Nepal | May 25, 2020

Rhino deaths due to natural causes on the rise

Himalayan News Service
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Kathmandu, August 5

Annual reports of the last five years published by the Department of National Parks and Wildlife Conservation show that the number of one-horned rhinoceros dying due to natural causes in various national parks has been increasing.

The report shows that a total of 24 rhinoceros died of natural causes, while one was killed last fiscal. The numbers of such deaths were eight in the fiscal 2015/16. Similarly, 13 rhinos died in the fiscal 2014/15. A total of 11 rhinos died due to natural causes and one was killed by poachers in the fiscal 2013/14, while 11 rhinos died in the fiscal 2012/13.

The number of tiger deaths also increased notably in the fiscal 2016/17, reaching a total of eight. The number of such deaths in the previous four fiscals stood at three on an average per year. Tigers and rhinos in Nepal live in almost similar natural conditions. The DNPWC has not published the report of fiscal 2017/18 yet.

Officials of DNPWC could not give reasons why the number of rhinos and tigers dying natural deaths was increasing. They said since the rhino population was increasing it was normal to see 25 natural deaths per year. DNPWC record shows that 52 rhinos were born last fiscal.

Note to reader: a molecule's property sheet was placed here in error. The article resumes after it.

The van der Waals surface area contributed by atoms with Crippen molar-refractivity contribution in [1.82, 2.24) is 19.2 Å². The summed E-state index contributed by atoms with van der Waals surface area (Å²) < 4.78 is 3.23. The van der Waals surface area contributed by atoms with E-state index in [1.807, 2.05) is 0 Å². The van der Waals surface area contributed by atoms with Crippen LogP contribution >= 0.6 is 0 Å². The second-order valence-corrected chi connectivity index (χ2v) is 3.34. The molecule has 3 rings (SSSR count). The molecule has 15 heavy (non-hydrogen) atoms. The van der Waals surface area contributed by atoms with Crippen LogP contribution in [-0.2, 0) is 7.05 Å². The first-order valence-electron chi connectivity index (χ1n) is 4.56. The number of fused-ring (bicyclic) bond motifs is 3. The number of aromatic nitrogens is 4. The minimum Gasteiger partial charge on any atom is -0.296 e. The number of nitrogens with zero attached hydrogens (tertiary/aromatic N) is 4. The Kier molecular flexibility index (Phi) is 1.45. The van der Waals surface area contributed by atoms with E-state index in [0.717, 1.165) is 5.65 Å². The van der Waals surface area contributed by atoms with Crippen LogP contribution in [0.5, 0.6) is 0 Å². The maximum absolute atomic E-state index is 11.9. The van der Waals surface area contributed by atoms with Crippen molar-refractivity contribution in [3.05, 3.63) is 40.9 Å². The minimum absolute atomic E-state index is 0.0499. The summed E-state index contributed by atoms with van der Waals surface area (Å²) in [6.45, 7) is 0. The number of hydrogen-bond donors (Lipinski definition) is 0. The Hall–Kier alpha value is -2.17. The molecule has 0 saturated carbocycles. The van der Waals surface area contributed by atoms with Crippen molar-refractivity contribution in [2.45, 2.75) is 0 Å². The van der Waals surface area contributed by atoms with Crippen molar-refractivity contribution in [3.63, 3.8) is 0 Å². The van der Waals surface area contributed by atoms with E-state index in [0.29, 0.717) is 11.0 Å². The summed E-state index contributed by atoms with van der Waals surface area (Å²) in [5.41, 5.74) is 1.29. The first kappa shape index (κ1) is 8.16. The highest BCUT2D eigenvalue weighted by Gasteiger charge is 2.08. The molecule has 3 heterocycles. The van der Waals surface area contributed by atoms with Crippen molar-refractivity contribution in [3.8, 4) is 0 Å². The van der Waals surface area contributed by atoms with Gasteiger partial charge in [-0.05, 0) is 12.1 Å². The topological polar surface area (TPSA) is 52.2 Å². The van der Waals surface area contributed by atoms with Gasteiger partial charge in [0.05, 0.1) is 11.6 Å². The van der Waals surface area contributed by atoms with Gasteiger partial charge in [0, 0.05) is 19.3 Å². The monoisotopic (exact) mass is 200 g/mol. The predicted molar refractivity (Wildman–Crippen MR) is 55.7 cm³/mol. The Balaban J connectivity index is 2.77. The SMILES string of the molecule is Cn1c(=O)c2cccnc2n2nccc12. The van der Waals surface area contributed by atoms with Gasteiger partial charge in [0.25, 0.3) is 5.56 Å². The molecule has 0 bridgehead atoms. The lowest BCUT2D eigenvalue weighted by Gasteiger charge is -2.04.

Officials, however, said it was a matter of serious concern if the increase in deaths was a result of rise in the population of rhinos.

DNPWC Director General Maan Bahadur Khadka said, “We have not conducted any study on how much area a rhino needs to survive in its most favorable situation. Until and unless it is proven that Chitwan National Park, where most of Nepal’s rhinos are found, is getting overpopulated we cannot take any measures to control deaths.”

The Chitwan National Park is Nepal’s largest natural habitat for rhinos, while the animal is also conserved in five other national parks. The core area of CNP is 932 square kilometres with 750 square kilometres of buffer zone.

All kinds of deaths, except for poaching, are considered natural. Deaths due to drowning, fighting, old age, diseases, attack by other animals are considered common causes of natural deaths. An average lifespan of a rhino is 40 years.

The greater one-horned rhinoceros is a protected species and is listed as vulnerable on the Red List of International Union for Conservation of Nature.

A version of this article appears in print on August 06, 2018 of The Himalayan Times.

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